HOUSTON, Oct. 3 (UPI) -- Officials in Houston say the Texas drought is presenting them with hard choices about the city's trees, and they realize all cannot be saved.
The city is concentrating on what officials call "signature trees," such as the live oaks lining South Main Street on the edge of Hermann Park, the trees along the Lieberman Trail in Memorial Park, and others in highly visible settings.
They will get the most care and attention but trees in other areas are on their own, the Houston Chronicle reported Monday.
Watering trucks have been dumping thousands of gallons of water daily on root systems and deploying watering bags for slow-drip irrigation of vulnerable trees.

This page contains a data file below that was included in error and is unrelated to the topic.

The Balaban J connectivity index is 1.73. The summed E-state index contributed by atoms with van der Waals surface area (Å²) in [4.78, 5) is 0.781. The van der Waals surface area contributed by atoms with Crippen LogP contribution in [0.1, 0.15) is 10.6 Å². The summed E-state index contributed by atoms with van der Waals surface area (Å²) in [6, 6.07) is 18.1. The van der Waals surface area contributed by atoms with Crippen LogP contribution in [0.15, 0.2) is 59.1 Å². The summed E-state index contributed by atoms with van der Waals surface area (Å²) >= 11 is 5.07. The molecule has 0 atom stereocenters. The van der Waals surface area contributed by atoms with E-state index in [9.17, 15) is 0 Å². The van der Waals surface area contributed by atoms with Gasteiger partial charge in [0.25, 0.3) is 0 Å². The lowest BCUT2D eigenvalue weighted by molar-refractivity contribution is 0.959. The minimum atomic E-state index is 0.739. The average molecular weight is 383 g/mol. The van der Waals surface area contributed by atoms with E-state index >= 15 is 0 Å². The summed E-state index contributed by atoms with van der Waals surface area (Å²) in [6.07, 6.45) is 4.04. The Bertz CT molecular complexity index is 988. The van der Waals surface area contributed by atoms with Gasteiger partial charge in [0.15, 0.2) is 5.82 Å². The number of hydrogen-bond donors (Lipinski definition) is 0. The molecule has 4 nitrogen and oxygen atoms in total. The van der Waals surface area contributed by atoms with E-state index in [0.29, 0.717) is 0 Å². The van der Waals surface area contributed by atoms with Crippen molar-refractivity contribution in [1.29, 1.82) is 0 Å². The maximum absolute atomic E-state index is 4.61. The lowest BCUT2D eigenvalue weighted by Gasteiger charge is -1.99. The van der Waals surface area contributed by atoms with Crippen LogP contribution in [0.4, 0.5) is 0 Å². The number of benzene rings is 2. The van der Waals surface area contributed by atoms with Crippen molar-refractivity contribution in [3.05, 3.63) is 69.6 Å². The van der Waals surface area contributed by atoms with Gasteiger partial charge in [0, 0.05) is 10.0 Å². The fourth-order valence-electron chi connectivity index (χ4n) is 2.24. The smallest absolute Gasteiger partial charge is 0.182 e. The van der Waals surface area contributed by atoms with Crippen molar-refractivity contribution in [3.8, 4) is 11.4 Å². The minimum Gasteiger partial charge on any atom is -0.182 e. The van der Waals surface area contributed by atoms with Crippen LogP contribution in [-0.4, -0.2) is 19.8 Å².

At the beginning of the drought the city of Houston's Parks and Recreation Department had four watering trucks to cover 380 parks.
City Parks Director Joe Turner said he has brought on 18 more trucks this year but has been unable to hire out any more because he can't find them.
"If you can find a 1,500-gallon truck, we're happy to rent it," he said.
In one estimate, the eight-county area surrounding Houston faces the loss of 10 percent of its 660 million trees, the Chronicle reported.